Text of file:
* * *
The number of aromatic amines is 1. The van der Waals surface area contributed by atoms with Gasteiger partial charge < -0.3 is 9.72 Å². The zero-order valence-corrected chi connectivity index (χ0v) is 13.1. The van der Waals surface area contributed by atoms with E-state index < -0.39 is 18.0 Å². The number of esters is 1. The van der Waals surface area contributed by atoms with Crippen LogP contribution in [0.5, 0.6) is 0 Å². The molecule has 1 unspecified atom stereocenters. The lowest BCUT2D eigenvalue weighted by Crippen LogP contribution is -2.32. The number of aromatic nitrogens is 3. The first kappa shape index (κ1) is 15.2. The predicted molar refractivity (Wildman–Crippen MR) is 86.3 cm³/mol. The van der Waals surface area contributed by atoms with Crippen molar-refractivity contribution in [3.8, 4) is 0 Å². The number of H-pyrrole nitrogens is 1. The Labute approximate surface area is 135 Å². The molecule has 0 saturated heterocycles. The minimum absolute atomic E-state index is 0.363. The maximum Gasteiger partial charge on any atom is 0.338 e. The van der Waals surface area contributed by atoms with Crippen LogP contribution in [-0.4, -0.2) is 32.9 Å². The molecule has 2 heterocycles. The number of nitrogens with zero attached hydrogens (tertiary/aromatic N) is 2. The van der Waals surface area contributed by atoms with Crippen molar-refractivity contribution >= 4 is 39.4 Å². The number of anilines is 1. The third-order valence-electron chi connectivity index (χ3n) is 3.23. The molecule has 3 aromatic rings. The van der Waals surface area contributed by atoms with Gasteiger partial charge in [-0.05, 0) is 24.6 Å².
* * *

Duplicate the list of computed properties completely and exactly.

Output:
The number of aromatic amines is 1. The van der Waals surface area contributed by atoms with Gasteiger partial charge < -0.3 is 9.72 Å². The zero-order valence-corrected chi connectivity index (χ0v) is 13.1. The van der Waals surface area contributed by atoms with E-state index < -0.39 is 18.0 Å². The number of esters is 1. The van der Waals surface area contributed by atoms with Crippen LogP contribution in [0.5, 0.6) is 0 Å². The molecule has 1 unspecified atom stereocenters. The lowest BCUT2D eigenvalue weighted by Crippen LogP contribution is -2.32. The number of aromatic nitrogens is 3. The first kappa shape index (κ1) is 15.2. The predicted molar refractivity (Wildman–Crippen MR) is 86.3 cm³/mol. The van der Waals surface area contributed by atoms with Crippen molar-refractivity contribution in [3.8, 4) is 0 Å². The number of H-pyrrole nitrogens is 1. The Labute approximate surface area is 135 Å². The molecule has 0 saturated heterocycles. The minimum absolute atomic E-state index is 0.363. The maximum Gasteiger partial charge on any atom is 0.338 e. The van der Waals surface area contributed by atoms with Crippen LogP contribution in [-0.4, -0.2) is 32.9 Å². The molecule has 2 heterocycles. The number of nitrogens with zero attached hydrogens (tertiary/aromatic N) is 2. The van der Waals surface area contributed by atoms with Crippen molar-refractivity contribution >= 4 is 39.4 Å². The number of anilines is 1. The third-order valence-electron chi connectivity index (χ3n) is 3.23. The molecule has 3 aromatic rings. The van der Waals surface area contributed by atoms with Gasteiger partial charge in [-0.05, 0) is 24.6 Å².